Next fall, it will be Republicans overseeing the exchanges--potentially putting them on the receiving end of those headlines and criticisms, if premiums continue to go up or more companies decide to drop out.

"If there's no replacement in effect by the end of 2017, a Trump administration could find themselves operating an open enrollment period with lots of insurers dropping out. And any insurer that stuck around would raise their premiums significantly," said Larry Levitt, senior vice president for special initiatives at the nonpartisan Kaiser Family Foundation. "It's kind of like musical chairs; no one wants to be the one left insuring the sickest people."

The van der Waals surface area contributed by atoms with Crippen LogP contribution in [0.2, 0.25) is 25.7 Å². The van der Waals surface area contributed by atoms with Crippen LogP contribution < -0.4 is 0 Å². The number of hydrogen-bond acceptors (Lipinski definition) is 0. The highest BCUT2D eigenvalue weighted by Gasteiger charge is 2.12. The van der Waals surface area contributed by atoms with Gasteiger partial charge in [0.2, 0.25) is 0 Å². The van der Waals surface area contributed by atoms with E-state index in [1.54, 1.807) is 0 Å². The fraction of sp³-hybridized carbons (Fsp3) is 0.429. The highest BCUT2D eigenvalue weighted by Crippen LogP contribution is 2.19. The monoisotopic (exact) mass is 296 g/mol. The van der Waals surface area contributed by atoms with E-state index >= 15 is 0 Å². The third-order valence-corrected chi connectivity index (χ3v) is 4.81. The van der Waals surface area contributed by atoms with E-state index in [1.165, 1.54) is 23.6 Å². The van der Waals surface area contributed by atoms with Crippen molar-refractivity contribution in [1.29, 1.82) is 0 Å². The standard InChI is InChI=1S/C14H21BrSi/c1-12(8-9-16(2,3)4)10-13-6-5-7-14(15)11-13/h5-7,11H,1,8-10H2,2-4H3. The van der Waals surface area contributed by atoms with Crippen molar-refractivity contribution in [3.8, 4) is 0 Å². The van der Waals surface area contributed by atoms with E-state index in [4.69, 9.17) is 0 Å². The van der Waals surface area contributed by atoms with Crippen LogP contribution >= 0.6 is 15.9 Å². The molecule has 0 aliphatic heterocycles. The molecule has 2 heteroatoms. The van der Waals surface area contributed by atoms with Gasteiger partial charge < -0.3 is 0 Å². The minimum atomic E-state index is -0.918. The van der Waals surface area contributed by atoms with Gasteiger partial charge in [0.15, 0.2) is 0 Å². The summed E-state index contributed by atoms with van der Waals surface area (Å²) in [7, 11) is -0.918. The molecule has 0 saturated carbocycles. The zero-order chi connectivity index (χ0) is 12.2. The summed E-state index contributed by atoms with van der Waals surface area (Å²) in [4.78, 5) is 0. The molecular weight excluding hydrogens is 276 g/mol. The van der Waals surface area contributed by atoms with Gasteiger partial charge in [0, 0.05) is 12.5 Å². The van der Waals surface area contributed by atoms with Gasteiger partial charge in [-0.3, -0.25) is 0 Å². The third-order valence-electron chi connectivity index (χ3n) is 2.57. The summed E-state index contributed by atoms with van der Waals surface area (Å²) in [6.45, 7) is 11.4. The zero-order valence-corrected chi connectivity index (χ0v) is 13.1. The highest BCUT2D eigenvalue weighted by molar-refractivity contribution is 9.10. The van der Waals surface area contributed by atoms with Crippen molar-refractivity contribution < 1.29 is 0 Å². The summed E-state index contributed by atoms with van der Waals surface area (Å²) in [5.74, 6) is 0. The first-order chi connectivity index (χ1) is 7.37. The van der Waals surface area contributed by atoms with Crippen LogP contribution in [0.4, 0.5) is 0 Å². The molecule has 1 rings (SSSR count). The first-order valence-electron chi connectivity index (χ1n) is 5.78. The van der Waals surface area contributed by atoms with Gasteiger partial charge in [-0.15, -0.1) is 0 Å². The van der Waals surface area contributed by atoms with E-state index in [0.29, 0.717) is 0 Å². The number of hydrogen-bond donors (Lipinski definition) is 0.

"For some period of time, the Trump administration could blame the Obama administration, but at some point they assume the blame themselves," he added.

Calculating the Risks

Annual premium increases are based on several factors, like the expected makeup of the pool of enrollees and the expected annual increase in the cost of care. Insurers also build in a cushion known as the "risk charge," a calculated part of the premium designed to take into account further unknowns.

That part of the charge could fluctuate given the current political situation and the uncertainty of the marketplace's future, according to Cori Uccello, a senior health fellow at the American Academy of Actuaries.

"Actuaries by nature are cautious and conservative about numbers," Connolly agreed. "They're thinking about how they keep their companies afloat."